The Archdiocese of Birmingham - The Parish of the Immaculate Conception

Bicester Advertiser, 15th June 1917.



            On Thursday last week the afternoon was perfect. All nature in its varied beauty seemed to be offering a hymn of silent adoration to its Creator, and the bird-kingdom vied with its song of praise. An overflowing chapel listened to an address from Father Parker, O.S.B.[1], M.A. (Master of Parker’s Hall, Oxford). He did not wish to dwell as in former years on the sacred thought that filled the minds of Catholics worshipping round that altar on the feast-day of God’s great sacramental mystery. Rather he took a thought common in its appeal to all present of whatever church and he wished, he said, to give his message as a minister of the Gospel through his audience to the people of Bicester. Man’s nature was very limited; the earth with its ties, cares, duties, and pleasures absorb our minds and distracts our attentions. Further, sin often comes to darken the intelligence and fetter the will. Yet man’s spirit, made unto God’s likeness and destined to endless glory, yearns ever and anon for God, its first beginning and last end. When obstacles are removed it raises itself as the storm-trodden field of corn when the genial sun-shine returns. To-day an awakening to God was manifesting itself in this country; the humble recognition of how religion has failed to attract many, a stirring among irreligious hearts, a deepening of this yearning among those hitherto religious. This was partly due to circumstances – most were face to face with hardship, sorrow, bereavement, death and the great realities. Partly also to the fact that many were casting aside their grossness of heart and selfishness, by the cultivation of natural virtues – diligence, voluntary privation, sympathy and self-sacrifice, and as the parched ground when broken up can receive the rains of heaven and bear abundant fruit, so more human hearts were, he thought, admitting God’s benign influences again. Men were understanding more that religion is the conscious, deliberate and personal dealings of the soul with God, their Father and loving Friend. Though inarticulately perhaps, men were asking or considering more deeply: Who is God? Who an I? Does He really care for me? How can I get in touch with Him? What means has He given for me to remain true to my purpose? The answer, the first answer, said Father Parker, is Jesus Christ, He is God revealed to us in terms poor human nature can understand. Men would never know real religion, if they had the opportunity of being Christians, except through Him who called Himself the door, “By whom we must have access to the Father,” and they would never understand Him nor know the appeal of His love nor respond to it with heart-felt affection unless they had certain dispositions. (1) He is the truth. He speaks with authority. Men must have a perfect trust and confidence in his teaching. It is unthinkable that before Him men should pick and choose for themselves according to taste, or temperament, argue Why? or reason How? All must have unquestioning faith. (2) He is the Way. Men must obey Him wholeheartedly, not this or that command as it suits them, but in everything He commands. They must follow hithersoever He leads. (3) He is the Life. Men must look to him for all helps and respond with their service and the devotedness of their hearts. And why, he asked, were so many irreligious and unchristian to-day? Christ had exhausted every appeal; there was no shortcoming in His wisdom or love. The failure was due partly no doubt to sin and self centeredness. It was due also to a widespread misunderstanding of our Lord’s designs, and a disbelief in many of the helpful means He had left to keep Himself real, living, and personal, to this generation. The preacher wished to emphasize this, though not to apportion the blame. Our Lord had founded a kingdom on earth, adapted to our human needs, One Church, at once visible and invisible. A God worked once through His visible human life, so now He works through the Church. It is obvious to any Gospel-reader that He came not only to reveal God, but also to found a Church to perpetuate his [sic] work of teaching and life-giving. Through its ministrations and sacraments He poured the Divine Life, His Holy Spirit, into each one, as the vine gives sap to the branches. Provided men have the opportunity of knowing about His Church, never except through the Church, which embodies His purpose, will they ever know real religion. Christ is empathic on this point, “As the Father hath sent Me, so send I you. All authority hath been given unto Me in heaven and on earth. Go ye therefore, and make disciples baptizing them and teaching them, , , , , He that believeth and is baptized shall be saved; but he that disbelieveth shall be condemned.” As Christ in His incarnate life is the first answer to man’s yearnings and the must have those dispositions mentioned, so the Church is the complimentary answer. Men must have the same dispositions towards Christ in dwelling in His Church, which St. Paul calls His Mystical Body, and helping men through it. The preacher was leaving aside the question which was Christ’s Church, or where it could be found, or, what was each one’s theory of the Church, He knew, he said, the difficulties of many and sympathized; he knew that not all Churches offered all the helps which he was convinced Our Lord left for the people of this as of other generations. But his (Father Parker’s) message to all was this; living up to your best lights, use your Church to the full, have this same dispositions towards the Church, faith in Christ’s teaching coming to you through it, obedience to its commands, loyalty to its wishes, as to Christ Himself; service to Him through it, promoting His Kingdom on earth as best you see how, looking to supernatural helps from Him through it, responding to Him through them. Men of all creeds were earnestly desiring the fulfilment of Christ’s prayer that all should hear His voice, and there should be one fold as one shepherd. Those dispositions alone would bring back the irreligious, the Churchless; those alone would provide the elemental basis of reunion. He concluded by asking the Catholics, and others too, each in his own point of view, to thank God that day for the help He had provided through His Church, in order to keep them in real living , personal relations with Himself.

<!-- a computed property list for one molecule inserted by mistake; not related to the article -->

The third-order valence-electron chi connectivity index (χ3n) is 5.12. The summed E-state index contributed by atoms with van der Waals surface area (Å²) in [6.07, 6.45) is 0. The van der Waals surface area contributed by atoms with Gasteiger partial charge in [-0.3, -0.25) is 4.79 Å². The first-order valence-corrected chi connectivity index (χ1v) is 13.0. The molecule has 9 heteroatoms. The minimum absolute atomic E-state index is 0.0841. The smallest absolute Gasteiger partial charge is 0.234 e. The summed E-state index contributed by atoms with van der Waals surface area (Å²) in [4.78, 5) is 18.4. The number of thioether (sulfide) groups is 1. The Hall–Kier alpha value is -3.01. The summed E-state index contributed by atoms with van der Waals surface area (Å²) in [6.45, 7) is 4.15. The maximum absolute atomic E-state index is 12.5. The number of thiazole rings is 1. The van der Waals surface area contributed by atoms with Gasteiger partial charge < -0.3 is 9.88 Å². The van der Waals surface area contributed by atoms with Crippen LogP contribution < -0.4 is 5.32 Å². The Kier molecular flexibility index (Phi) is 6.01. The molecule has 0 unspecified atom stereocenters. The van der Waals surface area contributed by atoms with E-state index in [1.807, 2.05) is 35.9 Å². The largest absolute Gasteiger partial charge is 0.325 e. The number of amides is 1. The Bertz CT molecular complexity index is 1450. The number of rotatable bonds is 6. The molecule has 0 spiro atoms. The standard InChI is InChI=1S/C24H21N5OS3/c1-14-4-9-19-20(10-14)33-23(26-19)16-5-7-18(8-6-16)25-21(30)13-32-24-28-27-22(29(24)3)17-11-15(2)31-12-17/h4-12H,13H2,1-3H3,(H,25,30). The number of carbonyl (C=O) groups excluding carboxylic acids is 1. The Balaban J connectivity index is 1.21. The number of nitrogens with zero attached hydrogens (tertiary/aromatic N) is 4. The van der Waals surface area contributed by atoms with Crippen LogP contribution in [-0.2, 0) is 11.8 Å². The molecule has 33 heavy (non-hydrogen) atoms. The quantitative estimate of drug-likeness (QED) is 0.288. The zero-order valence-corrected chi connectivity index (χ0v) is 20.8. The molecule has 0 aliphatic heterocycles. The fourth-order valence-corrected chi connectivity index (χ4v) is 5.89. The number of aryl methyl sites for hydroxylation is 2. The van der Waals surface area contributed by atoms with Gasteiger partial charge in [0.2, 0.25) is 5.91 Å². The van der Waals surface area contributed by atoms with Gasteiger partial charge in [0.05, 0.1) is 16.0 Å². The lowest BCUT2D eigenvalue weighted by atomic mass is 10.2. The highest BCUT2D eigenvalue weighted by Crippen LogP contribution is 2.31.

In the procession round the convent grounds Father Parker carried the Most Blessed Sacrament, escorted by Rev. Miller (Benedictine), Fathers Robert and Francis (Franciscans), in sacred vestments, under the canopy carried by students of the Franciscan College at Buckingham, preceded by candle bearers, incensers and little girls clad in white, strewing flowers (Misses Wright, Lang, Haynes). Father Permasse conducted the ceremonies. Mr. Walker and Mr. Bard led the hymn-singing. Among the many (more than on previous occasions) who took part were the nuns, visitors from Heath [sic] and Mrs. F. Morrell, of Oxford. The solemn Blessing was given at an altar erected by devout hands on the Priory lawn.[i]

[1] Order of St. Benedict.

[i] Bicester Advertiser, 15th June 1917.